Presented at the 2010 Renaissance Society of America Annual Meeting: Venice, Italy, April 10, 2010.
This paper briefly explores the relationship between the theatricality of Venice and the expression of Venice in the theatre. I will do so by focusing on the wildly popular performances in 1641 of La Finta Pazza and the architecture of the Teatro Novissimo in which the opera was performed. The masking of identities, a central theme in the original story on which the opera is based, was given a particularly Venetian twist in the operatic retelling. Essential to the performance was the double entendre of the character Deidama who, feigning madness, performed both as a masked actor on the stage and as a Venetian in the audience. Giacomo Torelli’s set design further blurred distinctions between the world of the stage and the city of Venice. Concurrent to the production of La Finta Pazza was the unprecedented construction of new theatres and specifically the development of palchi, or theater boxes, in the Teatro Novissimo. Such boxes, rented out for the season and occupied by masked Patricians and foreigners, allowed conversation between the two groups that was forbidden by law. It is my wager that the nature of identity and participation shifts within a context that is simultaneously both theater and city.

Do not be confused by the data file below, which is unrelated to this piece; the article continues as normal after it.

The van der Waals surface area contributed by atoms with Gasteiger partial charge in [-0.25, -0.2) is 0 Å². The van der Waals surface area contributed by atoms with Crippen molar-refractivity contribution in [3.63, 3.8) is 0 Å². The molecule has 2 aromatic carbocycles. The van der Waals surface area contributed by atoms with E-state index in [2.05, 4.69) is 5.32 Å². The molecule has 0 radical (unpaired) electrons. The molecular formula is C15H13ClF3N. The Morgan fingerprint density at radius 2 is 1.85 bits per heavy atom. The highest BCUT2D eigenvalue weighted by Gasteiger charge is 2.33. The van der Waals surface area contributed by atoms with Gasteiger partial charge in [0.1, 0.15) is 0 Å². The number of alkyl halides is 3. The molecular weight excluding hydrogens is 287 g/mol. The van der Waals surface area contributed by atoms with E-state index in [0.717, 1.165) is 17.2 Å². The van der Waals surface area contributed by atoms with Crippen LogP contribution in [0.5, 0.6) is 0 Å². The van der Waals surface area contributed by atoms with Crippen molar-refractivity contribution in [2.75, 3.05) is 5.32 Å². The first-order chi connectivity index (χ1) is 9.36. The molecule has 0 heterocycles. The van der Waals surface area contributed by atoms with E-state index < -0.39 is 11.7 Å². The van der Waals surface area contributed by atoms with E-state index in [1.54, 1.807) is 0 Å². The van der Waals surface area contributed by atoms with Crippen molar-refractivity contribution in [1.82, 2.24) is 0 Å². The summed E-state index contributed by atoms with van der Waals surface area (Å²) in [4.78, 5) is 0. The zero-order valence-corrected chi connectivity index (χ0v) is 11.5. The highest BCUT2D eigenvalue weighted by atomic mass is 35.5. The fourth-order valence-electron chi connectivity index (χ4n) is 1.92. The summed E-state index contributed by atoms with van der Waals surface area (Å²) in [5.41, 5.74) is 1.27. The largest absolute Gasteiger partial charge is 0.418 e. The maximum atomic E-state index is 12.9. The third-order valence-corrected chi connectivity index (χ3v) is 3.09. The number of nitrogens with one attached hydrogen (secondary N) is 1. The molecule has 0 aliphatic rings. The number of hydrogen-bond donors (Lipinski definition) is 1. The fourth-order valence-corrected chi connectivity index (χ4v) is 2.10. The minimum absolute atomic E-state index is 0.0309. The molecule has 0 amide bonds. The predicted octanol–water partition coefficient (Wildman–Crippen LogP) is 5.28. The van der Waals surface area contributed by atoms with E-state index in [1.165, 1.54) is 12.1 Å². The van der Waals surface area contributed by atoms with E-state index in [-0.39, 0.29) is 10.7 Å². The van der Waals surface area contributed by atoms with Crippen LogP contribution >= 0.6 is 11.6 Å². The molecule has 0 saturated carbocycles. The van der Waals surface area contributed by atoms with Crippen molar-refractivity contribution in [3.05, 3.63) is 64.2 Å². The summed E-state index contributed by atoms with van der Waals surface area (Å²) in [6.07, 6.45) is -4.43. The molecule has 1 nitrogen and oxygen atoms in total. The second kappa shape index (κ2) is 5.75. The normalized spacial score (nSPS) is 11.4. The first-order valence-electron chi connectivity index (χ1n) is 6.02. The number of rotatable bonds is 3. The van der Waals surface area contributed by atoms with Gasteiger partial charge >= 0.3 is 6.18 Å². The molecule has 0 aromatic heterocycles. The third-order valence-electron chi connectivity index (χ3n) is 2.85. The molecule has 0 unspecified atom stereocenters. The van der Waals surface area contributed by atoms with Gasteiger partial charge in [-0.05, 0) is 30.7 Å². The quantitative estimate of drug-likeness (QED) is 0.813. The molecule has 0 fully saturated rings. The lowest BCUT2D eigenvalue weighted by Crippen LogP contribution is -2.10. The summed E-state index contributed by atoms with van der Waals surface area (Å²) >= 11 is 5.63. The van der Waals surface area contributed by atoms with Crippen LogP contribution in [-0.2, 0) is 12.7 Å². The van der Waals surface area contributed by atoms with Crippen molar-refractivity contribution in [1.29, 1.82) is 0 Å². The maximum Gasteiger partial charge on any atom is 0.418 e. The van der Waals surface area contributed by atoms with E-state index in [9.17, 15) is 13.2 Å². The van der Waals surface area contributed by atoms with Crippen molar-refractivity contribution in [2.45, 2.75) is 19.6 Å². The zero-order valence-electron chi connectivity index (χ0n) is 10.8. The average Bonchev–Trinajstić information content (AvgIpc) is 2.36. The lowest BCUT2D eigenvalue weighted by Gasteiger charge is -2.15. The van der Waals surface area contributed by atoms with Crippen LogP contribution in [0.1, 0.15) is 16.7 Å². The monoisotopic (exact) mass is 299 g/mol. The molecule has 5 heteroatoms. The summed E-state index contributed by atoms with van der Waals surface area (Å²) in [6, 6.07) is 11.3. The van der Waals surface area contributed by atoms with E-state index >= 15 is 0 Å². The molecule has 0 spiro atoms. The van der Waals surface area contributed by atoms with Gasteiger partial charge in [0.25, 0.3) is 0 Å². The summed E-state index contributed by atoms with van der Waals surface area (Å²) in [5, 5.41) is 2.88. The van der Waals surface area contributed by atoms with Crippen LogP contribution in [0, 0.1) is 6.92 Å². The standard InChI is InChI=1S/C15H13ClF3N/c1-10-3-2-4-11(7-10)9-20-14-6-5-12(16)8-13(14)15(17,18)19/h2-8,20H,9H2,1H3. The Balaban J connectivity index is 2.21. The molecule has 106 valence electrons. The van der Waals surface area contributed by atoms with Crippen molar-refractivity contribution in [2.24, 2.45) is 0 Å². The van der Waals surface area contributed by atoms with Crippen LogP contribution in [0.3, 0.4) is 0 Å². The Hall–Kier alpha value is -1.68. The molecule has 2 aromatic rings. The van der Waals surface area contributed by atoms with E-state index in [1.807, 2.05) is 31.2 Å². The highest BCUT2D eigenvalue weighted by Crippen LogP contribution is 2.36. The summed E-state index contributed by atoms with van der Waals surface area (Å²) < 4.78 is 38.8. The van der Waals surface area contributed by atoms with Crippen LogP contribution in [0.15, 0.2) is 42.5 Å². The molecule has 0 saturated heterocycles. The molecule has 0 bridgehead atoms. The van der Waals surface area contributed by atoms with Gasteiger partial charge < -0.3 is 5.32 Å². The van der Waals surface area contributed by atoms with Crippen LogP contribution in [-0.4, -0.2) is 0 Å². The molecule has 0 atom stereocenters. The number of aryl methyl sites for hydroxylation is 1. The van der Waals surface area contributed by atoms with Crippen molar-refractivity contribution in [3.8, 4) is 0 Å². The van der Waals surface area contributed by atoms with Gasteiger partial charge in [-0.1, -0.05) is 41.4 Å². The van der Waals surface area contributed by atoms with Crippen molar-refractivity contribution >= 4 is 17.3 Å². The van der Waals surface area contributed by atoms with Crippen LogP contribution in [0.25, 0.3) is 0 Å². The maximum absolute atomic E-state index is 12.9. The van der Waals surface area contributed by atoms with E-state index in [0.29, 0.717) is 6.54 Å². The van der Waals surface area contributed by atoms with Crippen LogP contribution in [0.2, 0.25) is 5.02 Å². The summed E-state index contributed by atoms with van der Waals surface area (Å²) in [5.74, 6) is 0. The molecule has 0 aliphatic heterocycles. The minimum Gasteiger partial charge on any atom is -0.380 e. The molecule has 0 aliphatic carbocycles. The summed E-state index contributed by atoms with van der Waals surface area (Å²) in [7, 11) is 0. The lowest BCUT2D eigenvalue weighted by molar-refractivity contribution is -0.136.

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Renaissance Society of America website: http://www.rsa.org.